No annual is more cheerful or easier to grow than marigolds. These flowers are the spendthrifts among annuals, showing a wealth of gold, copper, and brass into our summer and autumn gardens. The flower’s popularity probably derives in part from its ability to bloom brightly all summer long.
- Marigolds need lots of sunshine.
- Though they grow in almost any soil, marigolds thrive in moderately fertile, well-drained soil.
- Sow them directly into the garden once the soil is warm, or start seeds indoors about a month to 6 weeks before the last spring-frost date.
- The seeds germinate easily, but watch out for damping off if you start them inside.
- Separate seedlings when they are about 2 inches tall. Plant them in flats of loose soil, or transplant them into the garden.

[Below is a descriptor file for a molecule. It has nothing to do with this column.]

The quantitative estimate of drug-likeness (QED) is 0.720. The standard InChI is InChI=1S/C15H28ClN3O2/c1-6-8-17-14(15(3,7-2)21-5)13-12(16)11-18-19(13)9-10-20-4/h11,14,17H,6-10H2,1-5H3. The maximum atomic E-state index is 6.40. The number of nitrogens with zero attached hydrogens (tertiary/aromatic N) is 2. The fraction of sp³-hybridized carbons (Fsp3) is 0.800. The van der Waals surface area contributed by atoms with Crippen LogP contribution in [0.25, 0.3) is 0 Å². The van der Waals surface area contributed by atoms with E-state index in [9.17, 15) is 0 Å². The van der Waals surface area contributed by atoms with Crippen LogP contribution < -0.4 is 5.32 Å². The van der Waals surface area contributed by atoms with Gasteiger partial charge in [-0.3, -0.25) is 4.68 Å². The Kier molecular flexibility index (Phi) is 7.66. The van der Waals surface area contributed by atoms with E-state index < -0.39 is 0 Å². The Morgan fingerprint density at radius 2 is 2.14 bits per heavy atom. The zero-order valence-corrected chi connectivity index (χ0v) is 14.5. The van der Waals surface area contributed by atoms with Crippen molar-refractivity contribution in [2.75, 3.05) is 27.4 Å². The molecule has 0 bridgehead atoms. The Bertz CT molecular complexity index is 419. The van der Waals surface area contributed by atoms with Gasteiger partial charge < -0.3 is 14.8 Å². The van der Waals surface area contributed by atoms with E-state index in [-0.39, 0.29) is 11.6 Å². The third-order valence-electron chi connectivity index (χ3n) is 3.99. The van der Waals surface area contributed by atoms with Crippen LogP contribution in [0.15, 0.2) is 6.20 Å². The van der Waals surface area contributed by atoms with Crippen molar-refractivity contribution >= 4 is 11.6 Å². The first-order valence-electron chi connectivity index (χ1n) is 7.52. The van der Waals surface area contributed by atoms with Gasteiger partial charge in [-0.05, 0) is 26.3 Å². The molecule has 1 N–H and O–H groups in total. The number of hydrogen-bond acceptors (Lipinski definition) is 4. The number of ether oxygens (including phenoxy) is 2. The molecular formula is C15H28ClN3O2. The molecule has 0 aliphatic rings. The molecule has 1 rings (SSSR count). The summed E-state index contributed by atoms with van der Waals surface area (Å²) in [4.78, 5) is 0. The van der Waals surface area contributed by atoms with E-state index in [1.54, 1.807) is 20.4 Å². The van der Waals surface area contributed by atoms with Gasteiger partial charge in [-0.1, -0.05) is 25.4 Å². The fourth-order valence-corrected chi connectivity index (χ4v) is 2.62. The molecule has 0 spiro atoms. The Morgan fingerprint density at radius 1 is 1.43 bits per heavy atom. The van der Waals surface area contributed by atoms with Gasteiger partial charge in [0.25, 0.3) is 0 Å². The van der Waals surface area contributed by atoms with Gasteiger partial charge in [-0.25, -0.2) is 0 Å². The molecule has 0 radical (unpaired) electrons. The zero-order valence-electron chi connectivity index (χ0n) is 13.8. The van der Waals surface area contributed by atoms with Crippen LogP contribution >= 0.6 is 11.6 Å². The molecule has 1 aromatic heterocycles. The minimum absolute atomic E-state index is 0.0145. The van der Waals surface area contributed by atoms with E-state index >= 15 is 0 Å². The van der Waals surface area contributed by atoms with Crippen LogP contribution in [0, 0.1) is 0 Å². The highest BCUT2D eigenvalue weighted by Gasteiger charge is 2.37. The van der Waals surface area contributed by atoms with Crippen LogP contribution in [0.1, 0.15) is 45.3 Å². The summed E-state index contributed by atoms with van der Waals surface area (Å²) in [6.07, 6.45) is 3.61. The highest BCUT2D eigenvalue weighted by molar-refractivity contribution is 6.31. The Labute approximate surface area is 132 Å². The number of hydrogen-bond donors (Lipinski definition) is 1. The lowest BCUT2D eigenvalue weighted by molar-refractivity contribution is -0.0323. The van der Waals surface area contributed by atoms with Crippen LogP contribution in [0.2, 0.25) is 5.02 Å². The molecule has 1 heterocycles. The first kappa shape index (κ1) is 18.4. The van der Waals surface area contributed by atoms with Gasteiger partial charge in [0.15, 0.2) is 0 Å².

- Space tall marigolds 2 to 3 feet apart; lower-growing ones about a foot apart.
- If planting in containers, use a soil-based potting mix.
- Germination from large, easily handled seeds is rapid, and blooms should appear within a few weeks of sowing.
- If the spent blossoms are deadheaded, the plants will continue to bloom profusely.
- When you water marigolds, allow the soil to dry somewhat between watering, then water well, then repeat the process.
- Do not water marigolds from overhead. Water at the base of the plant.
- Do not fertilize marigolds. Too rich a diet stimulates lush foliage at the expense of flowers. Marigolds bloom better and more profusely in poor soil.
- The densely double flowerheads of the African marigolds tend to rot in wet weather.